So, open your eyes and as you do so, try not to let your assumptions interfere.  Be careful of what you think you know, or even more what you are sure of… I had a teacher once who recommended that if we were 100% sure of something, we could just try being 95% sure, leaving 5% doubt.  Doubt can be a good thing, sometimes it allows us to pay attention…

For me this is not just a romantic notion but a real possibility.  Experience and making sense, understanding and adjusting, a constant attempt to do all of this better.

And on the subject of opening your eyes – if you haven’t seen this – take a look: Meant to be – Johan Reyneke – South African Biodynamic Farmer and Surfer

Can biodynamics make you happier?

So I am addicted to a podcast.  just one (I don’t have time for many) but the subject of the day was happiness.

Just for starters, I love that there are people in the world who come up with a World Happiness Report (, tricky as it is to evaluate, it does seem like a valuable thing to do.  But then there is trying to understand why?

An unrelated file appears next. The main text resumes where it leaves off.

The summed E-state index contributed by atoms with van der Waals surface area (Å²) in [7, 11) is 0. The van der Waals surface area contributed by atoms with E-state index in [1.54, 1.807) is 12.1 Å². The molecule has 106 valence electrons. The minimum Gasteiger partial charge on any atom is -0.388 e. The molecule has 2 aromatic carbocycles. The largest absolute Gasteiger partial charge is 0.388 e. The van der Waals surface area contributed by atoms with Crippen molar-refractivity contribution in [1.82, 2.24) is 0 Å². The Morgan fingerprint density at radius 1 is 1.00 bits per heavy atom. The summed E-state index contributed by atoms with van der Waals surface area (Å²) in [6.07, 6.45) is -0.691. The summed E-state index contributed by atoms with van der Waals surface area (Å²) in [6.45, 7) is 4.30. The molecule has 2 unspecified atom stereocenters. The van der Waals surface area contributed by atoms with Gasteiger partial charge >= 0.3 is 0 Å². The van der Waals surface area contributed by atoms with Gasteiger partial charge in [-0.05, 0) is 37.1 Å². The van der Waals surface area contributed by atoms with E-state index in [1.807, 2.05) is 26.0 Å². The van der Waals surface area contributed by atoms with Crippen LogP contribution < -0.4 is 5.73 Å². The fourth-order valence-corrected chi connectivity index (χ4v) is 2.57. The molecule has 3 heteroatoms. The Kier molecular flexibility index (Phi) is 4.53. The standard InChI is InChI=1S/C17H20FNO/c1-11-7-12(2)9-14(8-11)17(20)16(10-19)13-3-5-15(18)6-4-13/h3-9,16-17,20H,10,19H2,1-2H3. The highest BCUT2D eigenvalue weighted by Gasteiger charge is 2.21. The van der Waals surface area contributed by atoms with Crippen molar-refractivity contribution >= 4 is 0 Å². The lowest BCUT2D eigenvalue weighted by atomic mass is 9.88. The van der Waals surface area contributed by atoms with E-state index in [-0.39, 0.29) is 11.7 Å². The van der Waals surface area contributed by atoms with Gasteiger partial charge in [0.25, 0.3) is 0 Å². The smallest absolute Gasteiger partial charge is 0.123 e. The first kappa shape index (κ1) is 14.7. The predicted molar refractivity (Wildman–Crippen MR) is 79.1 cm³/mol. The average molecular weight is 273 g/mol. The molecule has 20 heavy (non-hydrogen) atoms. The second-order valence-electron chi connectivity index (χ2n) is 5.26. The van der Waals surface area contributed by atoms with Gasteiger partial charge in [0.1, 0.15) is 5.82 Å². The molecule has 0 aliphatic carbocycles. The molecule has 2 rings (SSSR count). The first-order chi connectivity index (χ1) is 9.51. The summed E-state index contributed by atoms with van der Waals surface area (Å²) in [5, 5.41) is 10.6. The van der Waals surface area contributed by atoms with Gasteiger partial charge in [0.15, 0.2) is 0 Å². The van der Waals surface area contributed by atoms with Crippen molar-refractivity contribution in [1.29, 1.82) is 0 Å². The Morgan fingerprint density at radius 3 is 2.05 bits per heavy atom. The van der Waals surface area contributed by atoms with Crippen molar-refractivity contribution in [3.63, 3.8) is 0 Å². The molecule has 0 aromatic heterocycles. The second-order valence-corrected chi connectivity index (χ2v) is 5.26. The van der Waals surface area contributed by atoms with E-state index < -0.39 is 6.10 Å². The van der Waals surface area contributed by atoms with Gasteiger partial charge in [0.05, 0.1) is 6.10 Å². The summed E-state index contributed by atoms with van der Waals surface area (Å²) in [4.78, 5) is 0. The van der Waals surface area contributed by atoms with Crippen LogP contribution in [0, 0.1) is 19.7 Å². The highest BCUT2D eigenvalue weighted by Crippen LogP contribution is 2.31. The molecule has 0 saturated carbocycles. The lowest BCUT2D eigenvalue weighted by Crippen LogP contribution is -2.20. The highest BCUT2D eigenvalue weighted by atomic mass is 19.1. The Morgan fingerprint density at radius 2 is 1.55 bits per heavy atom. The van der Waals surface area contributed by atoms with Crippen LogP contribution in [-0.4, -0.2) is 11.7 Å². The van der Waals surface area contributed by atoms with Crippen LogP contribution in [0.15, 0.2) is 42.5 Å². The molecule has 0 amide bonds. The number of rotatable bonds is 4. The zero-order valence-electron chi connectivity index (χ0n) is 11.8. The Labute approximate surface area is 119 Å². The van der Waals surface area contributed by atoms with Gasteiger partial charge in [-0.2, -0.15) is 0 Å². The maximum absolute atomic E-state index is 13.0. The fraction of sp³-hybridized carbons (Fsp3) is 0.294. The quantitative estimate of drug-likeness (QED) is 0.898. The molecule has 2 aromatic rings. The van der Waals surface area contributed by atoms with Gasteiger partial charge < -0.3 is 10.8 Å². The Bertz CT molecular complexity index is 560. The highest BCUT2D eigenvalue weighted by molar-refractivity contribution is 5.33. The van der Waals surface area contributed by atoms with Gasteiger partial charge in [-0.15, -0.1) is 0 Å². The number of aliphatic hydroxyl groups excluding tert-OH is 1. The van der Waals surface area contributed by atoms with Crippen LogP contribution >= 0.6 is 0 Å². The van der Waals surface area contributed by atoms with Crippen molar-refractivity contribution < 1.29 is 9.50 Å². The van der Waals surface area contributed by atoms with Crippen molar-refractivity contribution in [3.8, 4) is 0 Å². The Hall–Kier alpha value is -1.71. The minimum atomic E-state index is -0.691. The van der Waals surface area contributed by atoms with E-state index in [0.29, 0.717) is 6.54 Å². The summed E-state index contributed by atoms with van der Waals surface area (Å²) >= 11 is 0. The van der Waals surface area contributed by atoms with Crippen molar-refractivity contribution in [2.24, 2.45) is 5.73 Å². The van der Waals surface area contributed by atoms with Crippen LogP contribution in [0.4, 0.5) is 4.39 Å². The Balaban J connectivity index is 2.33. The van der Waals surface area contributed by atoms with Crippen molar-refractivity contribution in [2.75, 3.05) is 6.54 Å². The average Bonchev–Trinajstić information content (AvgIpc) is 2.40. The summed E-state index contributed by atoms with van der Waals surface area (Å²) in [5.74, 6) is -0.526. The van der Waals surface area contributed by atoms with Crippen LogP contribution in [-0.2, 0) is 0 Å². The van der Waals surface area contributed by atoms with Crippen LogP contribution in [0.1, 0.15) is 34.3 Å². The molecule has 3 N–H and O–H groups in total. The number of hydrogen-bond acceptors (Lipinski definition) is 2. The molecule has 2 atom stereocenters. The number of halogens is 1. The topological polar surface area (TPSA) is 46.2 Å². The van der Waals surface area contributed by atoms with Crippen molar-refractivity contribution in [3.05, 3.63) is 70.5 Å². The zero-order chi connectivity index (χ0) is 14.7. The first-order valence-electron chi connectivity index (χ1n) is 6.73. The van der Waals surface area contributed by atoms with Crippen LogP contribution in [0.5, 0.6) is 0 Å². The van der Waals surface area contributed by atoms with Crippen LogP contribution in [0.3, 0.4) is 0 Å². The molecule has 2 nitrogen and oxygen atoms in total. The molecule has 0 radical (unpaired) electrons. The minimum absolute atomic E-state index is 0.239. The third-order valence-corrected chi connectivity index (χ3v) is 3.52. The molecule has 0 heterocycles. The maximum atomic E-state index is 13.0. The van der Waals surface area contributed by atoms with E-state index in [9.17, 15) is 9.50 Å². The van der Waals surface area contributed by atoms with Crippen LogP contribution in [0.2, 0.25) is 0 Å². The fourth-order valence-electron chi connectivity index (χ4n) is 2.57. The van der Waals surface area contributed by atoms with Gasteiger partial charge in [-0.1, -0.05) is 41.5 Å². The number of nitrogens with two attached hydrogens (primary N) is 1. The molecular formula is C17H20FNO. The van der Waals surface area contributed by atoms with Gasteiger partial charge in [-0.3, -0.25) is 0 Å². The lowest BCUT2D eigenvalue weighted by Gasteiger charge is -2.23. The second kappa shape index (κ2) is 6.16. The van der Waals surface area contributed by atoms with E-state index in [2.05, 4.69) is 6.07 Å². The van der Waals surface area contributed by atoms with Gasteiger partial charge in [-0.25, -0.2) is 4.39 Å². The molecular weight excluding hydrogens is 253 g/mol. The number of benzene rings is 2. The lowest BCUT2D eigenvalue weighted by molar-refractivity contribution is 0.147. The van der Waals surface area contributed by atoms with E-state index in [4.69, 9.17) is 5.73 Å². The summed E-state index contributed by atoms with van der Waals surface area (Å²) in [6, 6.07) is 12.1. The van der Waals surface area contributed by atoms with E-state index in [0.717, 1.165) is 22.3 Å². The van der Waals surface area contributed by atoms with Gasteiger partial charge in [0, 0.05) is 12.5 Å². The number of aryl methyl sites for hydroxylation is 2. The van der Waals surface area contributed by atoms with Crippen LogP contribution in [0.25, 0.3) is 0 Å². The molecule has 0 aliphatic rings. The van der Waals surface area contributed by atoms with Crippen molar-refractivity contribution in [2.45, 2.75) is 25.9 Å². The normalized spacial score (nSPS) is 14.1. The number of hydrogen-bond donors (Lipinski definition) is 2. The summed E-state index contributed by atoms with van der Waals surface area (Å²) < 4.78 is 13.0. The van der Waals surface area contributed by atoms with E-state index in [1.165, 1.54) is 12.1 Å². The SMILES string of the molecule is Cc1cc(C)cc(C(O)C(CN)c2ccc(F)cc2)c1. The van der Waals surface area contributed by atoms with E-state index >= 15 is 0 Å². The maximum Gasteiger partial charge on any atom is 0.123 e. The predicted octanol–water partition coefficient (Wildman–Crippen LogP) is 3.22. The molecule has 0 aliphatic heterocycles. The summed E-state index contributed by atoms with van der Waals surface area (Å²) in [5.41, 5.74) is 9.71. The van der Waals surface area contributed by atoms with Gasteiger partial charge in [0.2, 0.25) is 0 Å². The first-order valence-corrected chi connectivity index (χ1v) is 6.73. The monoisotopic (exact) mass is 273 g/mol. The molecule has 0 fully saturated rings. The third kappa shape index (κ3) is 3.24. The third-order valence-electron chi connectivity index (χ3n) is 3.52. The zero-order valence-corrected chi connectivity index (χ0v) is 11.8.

Listening this morning, what struck me was that much of the measure of happiness has to do with the way you understand your world.  Social trust, social capital and other studies seem to indicate that if you trust the people around you, you are more likely to be happy (and healthy, satisfied with what you have, supported by those around you etc.).  What does this have to do with biodynamics?

Well the fundamental attitude in biodynamics is trust.  Trust in the wisdom and patterns of nature.  There is a strong principle that understanding the world around you and making sense of it means that you can work WITH rather than against all the complex influences on growth and production.  Dealing with weeds is not a war (use a herbicide to eliminate) but a process of understanding.  What is needed so that the weeds don’t need to be here?